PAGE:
A possibly handy guide to the people, places and stories to be keeping tabs on across the business of sport over the next twelve months.
Expect more of them, particularly by Chinese firms. Dalian Wanda showed its hand in 2015 by acquiring Infront Sports and Media and the World Triathlon Corporation; it’s a safe bet that its portfolio will grow again before long, while the evidence of the past decade suggests there’ll be another billionaire or two unable to resist the allure of global sport.
Bloated football tournaments
Qualifying for Euro 2016 threw up a number of exciting storylines – former minnows qualifying, an established giant in Holland somehow failing to make it – but the jury is still out on whether the expansion of the European Championship finals from 16 to 24 teams will make for a better sporting spectacle. For those of a certain age, however, Euro 2016 is certain to evoke happy memories of France ’98 (perhaps the BBC and ITV will even resurrect their excellent theme tunes).
Like many sectors (I assume) the sports industry conference market is well and truly saturated. Before you know it your 2016 diary will be full of exhibitions, half-day seminars, full-day conferences, multi-day conferences, private dinners and workshops. Some will be good, some less so. And there’ll be much debate about whether any of them really were worth the entrance fee or the day out of the office. Anyway, see you at the next one.
Japan has the attention of everyone in the sports industry, not least because of the remarkable uptake of sponsorships for Tokyo 2020 during 2015. Dentsu, to nobody’s surprise, has been at the heart of that Olympic action. It’ll be worth watching to see if any other national Olympic committee follows the United States Olympic Committee’s lead in 2016 by partnering with a local agency in Japan to try and grab some of the apparently low-hanging fruit. Elsewhere, Dentsu also has quite the job on its hands in 2016 as the IAAF’s exclusive marketing partner.
Europe (Grand Prix of)
Azerbaijan joins the Formula One calendar in 2016, with a race on the streets of the capital Baku. In line with the country’s efforts to portray itself as European, the race will be, somewhat oddly, officially known as the Grand Prix of Europe. The race is unlikely to pass without the kind of scrutiny which overshadowed the build-up to the European Games last June, prompting more valid questions about where sport should be staged.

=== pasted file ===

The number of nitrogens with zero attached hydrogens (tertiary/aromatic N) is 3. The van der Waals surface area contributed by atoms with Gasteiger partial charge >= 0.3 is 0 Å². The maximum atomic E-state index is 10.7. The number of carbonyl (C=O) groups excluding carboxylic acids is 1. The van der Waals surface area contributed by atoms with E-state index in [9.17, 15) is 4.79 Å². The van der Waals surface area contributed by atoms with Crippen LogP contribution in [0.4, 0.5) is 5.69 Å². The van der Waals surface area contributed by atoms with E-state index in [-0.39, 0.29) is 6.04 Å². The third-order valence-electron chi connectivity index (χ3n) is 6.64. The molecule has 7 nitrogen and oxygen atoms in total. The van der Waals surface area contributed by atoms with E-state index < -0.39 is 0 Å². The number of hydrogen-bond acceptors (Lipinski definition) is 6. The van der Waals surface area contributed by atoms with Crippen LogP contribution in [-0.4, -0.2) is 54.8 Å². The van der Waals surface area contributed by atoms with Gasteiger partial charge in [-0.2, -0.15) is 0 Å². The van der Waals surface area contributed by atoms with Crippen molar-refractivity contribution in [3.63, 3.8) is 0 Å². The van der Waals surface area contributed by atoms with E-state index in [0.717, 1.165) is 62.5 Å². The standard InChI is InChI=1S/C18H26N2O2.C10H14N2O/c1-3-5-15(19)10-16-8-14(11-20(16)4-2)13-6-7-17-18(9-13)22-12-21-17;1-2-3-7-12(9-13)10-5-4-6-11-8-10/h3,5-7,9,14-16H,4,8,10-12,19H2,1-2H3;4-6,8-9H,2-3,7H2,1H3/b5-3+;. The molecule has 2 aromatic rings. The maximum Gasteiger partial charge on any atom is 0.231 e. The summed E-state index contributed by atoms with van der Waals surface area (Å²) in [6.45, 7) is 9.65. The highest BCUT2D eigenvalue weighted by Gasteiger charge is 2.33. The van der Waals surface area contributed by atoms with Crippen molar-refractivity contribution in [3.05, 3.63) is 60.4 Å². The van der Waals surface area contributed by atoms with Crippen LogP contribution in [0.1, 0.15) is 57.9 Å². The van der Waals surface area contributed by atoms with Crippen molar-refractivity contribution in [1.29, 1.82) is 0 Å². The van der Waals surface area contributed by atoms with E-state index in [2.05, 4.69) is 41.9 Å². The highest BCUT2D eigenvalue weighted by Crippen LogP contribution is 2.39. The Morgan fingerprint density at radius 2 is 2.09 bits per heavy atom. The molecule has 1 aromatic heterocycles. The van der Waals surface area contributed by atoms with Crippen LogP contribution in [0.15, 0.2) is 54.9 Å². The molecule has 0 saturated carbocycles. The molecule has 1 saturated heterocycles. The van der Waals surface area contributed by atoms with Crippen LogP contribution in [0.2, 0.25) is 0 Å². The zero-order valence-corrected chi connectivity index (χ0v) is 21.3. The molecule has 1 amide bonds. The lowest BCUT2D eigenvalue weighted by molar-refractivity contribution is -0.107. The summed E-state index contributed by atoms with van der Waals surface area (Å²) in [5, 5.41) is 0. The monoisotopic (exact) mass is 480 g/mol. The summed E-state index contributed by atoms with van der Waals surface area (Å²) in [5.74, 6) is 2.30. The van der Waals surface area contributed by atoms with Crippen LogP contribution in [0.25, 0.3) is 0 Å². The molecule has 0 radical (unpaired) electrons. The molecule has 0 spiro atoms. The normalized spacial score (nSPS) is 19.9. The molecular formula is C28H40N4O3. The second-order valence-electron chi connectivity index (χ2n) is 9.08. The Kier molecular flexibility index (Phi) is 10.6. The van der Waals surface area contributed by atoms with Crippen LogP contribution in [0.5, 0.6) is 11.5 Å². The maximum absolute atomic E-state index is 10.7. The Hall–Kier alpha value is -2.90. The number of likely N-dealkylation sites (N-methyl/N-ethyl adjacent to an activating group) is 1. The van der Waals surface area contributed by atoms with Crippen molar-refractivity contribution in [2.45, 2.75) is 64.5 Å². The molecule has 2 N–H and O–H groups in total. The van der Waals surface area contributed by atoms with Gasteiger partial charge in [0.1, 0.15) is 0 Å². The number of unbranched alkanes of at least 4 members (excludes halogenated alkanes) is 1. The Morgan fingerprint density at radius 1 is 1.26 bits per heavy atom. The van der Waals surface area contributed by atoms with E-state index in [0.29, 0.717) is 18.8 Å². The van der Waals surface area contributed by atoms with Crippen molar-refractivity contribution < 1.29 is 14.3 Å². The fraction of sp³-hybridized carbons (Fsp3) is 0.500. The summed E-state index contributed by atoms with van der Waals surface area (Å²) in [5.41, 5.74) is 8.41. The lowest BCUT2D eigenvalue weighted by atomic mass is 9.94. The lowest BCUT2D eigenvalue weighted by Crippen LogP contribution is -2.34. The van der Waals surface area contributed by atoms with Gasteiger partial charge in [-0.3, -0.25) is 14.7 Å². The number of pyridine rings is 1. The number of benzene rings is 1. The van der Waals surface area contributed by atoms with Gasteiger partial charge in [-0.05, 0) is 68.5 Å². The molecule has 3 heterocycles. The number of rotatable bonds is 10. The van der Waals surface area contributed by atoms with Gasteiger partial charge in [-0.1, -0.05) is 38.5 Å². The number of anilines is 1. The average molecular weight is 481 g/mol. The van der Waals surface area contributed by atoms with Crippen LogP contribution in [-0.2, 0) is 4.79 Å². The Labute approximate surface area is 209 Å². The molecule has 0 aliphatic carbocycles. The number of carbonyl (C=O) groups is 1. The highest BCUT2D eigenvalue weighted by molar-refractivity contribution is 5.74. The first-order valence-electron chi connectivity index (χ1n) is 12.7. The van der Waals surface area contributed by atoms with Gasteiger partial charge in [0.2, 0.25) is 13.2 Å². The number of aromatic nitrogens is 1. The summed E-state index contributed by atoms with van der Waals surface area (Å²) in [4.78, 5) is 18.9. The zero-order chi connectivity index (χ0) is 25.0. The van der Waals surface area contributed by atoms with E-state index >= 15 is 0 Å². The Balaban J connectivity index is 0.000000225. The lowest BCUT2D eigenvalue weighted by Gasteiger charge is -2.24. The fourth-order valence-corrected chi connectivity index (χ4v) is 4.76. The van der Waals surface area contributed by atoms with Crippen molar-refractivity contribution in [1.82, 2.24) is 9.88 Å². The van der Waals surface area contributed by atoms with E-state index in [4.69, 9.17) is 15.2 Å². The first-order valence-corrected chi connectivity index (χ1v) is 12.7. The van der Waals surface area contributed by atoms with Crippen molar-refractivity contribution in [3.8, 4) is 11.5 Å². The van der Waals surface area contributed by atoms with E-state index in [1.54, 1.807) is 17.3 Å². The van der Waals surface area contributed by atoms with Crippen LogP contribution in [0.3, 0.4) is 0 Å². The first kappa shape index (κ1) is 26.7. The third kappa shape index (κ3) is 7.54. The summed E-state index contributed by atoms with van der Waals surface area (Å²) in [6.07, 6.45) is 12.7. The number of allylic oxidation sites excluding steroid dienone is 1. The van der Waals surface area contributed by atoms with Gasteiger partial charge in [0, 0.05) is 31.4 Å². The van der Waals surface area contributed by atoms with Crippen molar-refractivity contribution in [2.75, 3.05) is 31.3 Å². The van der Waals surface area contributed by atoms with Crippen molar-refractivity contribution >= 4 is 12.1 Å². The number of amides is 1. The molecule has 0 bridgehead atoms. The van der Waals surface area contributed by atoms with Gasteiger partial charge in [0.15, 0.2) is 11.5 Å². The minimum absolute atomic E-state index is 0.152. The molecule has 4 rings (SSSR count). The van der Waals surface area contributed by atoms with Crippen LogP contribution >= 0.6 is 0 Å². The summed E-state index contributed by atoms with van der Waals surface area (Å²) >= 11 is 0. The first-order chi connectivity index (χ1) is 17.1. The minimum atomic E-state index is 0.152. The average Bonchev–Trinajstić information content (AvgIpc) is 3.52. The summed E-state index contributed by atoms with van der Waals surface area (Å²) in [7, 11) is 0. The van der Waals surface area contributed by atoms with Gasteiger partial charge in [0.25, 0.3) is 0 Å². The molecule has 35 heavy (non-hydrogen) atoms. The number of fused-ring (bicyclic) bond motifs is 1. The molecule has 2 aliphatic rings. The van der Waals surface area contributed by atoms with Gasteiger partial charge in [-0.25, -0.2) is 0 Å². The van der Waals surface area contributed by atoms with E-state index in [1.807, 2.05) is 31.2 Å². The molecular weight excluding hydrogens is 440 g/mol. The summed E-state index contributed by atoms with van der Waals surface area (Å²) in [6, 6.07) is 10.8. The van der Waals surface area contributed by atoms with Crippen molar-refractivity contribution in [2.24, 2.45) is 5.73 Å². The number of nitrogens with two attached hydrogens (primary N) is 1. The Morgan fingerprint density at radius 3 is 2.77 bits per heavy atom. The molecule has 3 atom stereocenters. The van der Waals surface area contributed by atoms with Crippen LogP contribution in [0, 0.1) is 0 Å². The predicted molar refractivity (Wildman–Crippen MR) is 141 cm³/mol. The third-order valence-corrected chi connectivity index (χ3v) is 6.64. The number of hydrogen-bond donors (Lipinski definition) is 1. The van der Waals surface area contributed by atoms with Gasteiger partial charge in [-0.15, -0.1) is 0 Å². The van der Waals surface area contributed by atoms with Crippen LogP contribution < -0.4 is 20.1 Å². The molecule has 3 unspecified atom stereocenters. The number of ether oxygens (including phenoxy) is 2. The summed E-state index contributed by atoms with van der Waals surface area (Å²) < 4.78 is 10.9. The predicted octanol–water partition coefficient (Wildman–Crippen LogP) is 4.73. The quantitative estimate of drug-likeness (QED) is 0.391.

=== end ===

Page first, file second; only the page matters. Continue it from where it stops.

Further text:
United World Wrestling and World Rugby have already ditched the acronyms, World Sailing (formerly ISAF) is in the process of doing so and the World Taekwondo Federation (WTF) is unsurprisingly considering its options. My guess is they won’t be the last major sport federations to choose this as an opportune moment for a rebrand and a refreshed image.
Golf and rugby sevens
A big year for both sports as the former returns to the Olympics and the latter makes its Olympic debut. Both will get plenty of attention in Rio, but the full impact of their Olympic inclusion, in particular whether it has helped to open up new markets, won’t be felt for some time.
Haas F1 Team
Start-from-scratch Formula One teams don’t come along too often – the last time the sport had entirely new entrants was in 2010 and only one of the three new teams that year is still on the grid. Boosted by a close technical relationship with Ferrari and the signing of lead driver Romain Grosjean, the early prognosis for Haas F1 Team is healthy. Formula One certainly needs its new American team to stick around.
Uefa’s king of long-winded draw explanations might be running world football by February. Or one of the others might win. Either way, you’ll be hearing plenty about Fifa and its new president in 2016.
Jeongseon Alpine Centre
The Olympic movement’s eyes will naturally be trained on Rio in 2016, but there should at least be the odd glance at continuing preparations for the next winter Games, PyeongChang 2018 – commercially, at least, it has been a tardy start. February’s alpine skiing test events, including a men’s World Cup downhill, in Jeongseon will be a good barometer on progress and developing infrastructure.
The NBA has already begun bidding farewell to one of its true breakout global stars – one of the few players, for example, that the average UK sports fan would be able to name. With the LA Lakers highly unlikely to make the play-offs, Kobe Bryant’s final game is set to be at the Staples Center on 13th April against Utah Jazz.
Could 2016 be the year when the NFL finally puts a team (or teams) in Los Angeles? Nobody’s entirely sure, but with two stadium sites and three teams – the St. Louis Rams, Oakland Raiders and San Diego Chargers – in play, a definitive relocation decision has never seemed closer. And if and when an LA team happens, will London become the NFL’s next relocation focus?
MLB in London
Speculation persists that Major League Baseball will follow the lead of the NFL and NBA by experimenting with games in London – if it is to happen in the next couple of years, expect an announcement in 2016. The Olympic Stadium would appear an obvious choice to host, although there is no shortage of other stadium options in London – the NFL after all currently has deals in place with three venues in the city.